They don't need to, do they? Add one of the many rootkit/surveillance types of DRM they keep coming up with to a next 'patch', a right they explicitly assert for themselves in these terms, or change the game so it requires online activation/registration every time it is started, another right they grant themselves in these terms, and voilá.. absolutely no need to 'investigate each and every one of their customers'; the customer will simply be unable to use the software anymore when out of compliance (and regularly enough, even when in compliance, but that's another discussion). Yes, a very weak position indeed. Which are virtual non-issues from a legal cost/risk standpoint since only a handful of those customers will ever be willing or financially capable to do anything but begrudgingly abdicate as soon as they receive the first notice or threat of legal action. How many individuals, of all those millions, do you know that would actually cause a company to do more than just send a take-down notice or a legal threat letter? And as soon as a few cases of such action get into the media, how many would immediately cease and desist just to prevent being the next one? I mean, just look at what's happened here in this forum, and not a single person has yet received a threatening letter. Without spending a dime more than what they needed to post a message in the forum, they've already preemptively caused several people to change their mode of operation just to avoid becoming a legal target. Now that's a pretty comprehensive show of power in my book, in any context. I'm really not, for the simple reason that I have no mods. I don't even use them. I think I posted exactly one snippet of ModuleManager code in this forum in all these years, to which I promptly disavowed any ownership or rights. Which does not stop me from considering what the effect of these new terms may be for those that have spent a lot of personal time and effort on various free game-enriching content. But here's another position of power T2 has over the content creators: whereas mod authors are bound to terms that obligate them to publish source code of plugins, so that everyone can examine and see the code, allowing said code to be tested for copyright infringements... T2's product is closed-source, they do not publish the code or allow it to be examined for the same - they even expressly prohibit any attempt at reverse engineering. Which lays an additional burden on anyone suspecting their code to have somehow ended up in the product, something that many would not even attempt unless T2 was so stupid as to make the code visibly and functionally identical to what they 'stole'. And the thing is, it's not even about whether this current incarnation of T2 would be so intrepid to enact their terms in those most doomtastic ways. It's about the fact that they already build in the potential for doing so if and when someone decides to do so later on. Corporate take-overs happen every now and then. CEOs are replaced sometimes. And for all the assurances that we may receive (or think we have) from the current representatives of this company, what keeps the next one in power from enacting those terms in another way? I can tell you about the only thing that would keep it from happening: not having such terms to begin with. But that would be too much to ask, right? No game company ever has worked without crazy boilerplate EULAs... I was interrupted in this typing by an acceptance form. interestingly, this form does not in any way quote, refer to, or link the new EULA we were supposed to agree with - it is as far as I could tell the identical one this forum had before T2 ever came into the KSP scene. Which just makes me smash my head into my desk. Are you freggling kidding me? After all this, they manage to forget to link the actual new EULA itself in the acceptance form???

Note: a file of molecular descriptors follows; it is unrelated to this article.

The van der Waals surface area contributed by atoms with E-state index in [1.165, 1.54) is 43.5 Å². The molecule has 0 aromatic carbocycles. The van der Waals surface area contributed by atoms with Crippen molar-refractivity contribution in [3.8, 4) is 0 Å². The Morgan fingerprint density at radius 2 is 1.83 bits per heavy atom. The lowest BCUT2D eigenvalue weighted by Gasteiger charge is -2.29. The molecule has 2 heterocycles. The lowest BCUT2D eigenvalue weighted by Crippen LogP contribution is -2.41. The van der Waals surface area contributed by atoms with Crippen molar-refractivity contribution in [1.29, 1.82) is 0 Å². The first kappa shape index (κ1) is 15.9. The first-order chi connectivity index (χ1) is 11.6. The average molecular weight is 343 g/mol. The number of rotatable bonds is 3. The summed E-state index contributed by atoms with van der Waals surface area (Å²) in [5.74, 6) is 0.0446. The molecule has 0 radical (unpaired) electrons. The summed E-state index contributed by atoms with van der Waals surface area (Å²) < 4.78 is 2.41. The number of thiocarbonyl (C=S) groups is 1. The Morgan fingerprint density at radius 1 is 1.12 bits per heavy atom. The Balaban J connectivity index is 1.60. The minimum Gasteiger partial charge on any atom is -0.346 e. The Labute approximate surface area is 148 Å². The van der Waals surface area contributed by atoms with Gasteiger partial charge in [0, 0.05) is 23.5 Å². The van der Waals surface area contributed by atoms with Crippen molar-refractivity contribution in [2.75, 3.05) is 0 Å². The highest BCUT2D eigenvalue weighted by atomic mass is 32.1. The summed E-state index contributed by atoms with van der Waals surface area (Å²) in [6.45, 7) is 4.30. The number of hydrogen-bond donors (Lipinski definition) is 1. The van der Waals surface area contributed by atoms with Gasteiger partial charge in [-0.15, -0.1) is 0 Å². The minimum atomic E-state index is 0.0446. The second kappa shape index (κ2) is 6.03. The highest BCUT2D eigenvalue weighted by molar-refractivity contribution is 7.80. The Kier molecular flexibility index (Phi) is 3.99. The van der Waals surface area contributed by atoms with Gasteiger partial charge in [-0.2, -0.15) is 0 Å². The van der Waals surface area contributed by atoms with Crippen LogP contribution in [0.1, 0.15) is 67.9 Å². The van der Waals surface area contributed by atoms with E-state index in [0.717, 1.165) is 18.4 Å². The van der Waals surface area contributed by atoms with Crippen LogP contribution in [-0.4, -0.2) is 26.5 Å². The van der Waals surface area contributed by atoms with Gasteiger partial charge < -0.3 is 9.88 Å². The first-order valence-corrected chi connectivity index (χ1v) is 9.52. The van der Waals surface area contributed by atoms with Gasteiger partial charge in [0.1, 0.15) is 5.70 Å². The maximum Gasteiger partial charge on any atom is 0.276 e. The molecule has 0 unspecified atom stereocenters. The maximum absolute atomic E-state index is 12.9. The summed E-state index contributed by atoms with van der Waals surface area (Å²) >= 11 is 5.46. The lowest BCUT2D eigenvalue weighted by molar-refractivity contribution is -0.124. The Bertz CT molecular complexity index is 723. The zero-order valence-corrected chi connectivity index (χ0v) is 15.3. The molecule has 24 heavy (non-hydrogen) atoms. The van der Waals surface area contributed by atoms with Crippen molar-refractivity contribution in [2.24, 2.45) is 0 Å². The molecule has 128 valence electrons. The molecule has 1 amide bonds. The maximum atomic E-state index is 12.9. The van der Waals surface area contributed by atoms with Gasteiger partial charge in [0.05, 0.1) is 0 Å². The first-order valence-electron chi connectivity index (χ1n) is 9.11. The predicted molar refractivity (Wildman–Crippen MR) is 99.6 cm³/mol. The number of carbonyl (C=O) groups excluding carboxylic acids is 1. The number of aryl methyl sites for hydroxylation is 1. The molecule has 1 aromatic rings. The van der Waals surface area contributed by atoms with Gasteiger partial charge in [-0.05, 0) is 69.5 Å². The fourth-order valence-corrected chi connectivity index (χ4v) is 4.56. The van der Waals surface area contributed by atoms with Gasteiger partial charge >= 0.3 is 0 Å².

12. swjr-swis

    Updated Terms Notice & Privacy Policy

    This sounds interesting and I would love it to be true, but reading the old EULA I don't see where it states that. On the contrary, it seems very similarly worded to the T2 EULA on that aspect: That last statement is interesting in a whole different way: it seems valid to interpret that as granting us the right to apply the old EULA to any future versions or patches of KSP.. So now we have two agreements that apply, and we get to pick which one we apply to our convenience?
  13. swjr-swis

    Updated Terms Notice & Privacy Policy

    Can you elaborate on this?
  14. swjr-swis

    Updated Terms Notice & Privacy Policy

    Again, a key difference being that content creators do not state in their terms that they can completely revoke your license to use their work at any point in time, leaving you as only recourse to completely delete it from your system; in fact, many of the licenses used by mod creators specifically protects the user from such a thing. Whereas the other party says things like:
  15. swjr-swis

    Updated Terms Notice & Privacy Policy

    Yes, very different, because you are leaving out one key change between the two: the part where the old terms specifically recognised and granted content creators rights, whereas the new ones are conspicuously silent about it all and only discuss the rights of the company over said content. It's been quoted before, but for you once more: (How generous to grant us rights over our own created content! But that's beside the point.) Can you find something even remotely similar in the new terms?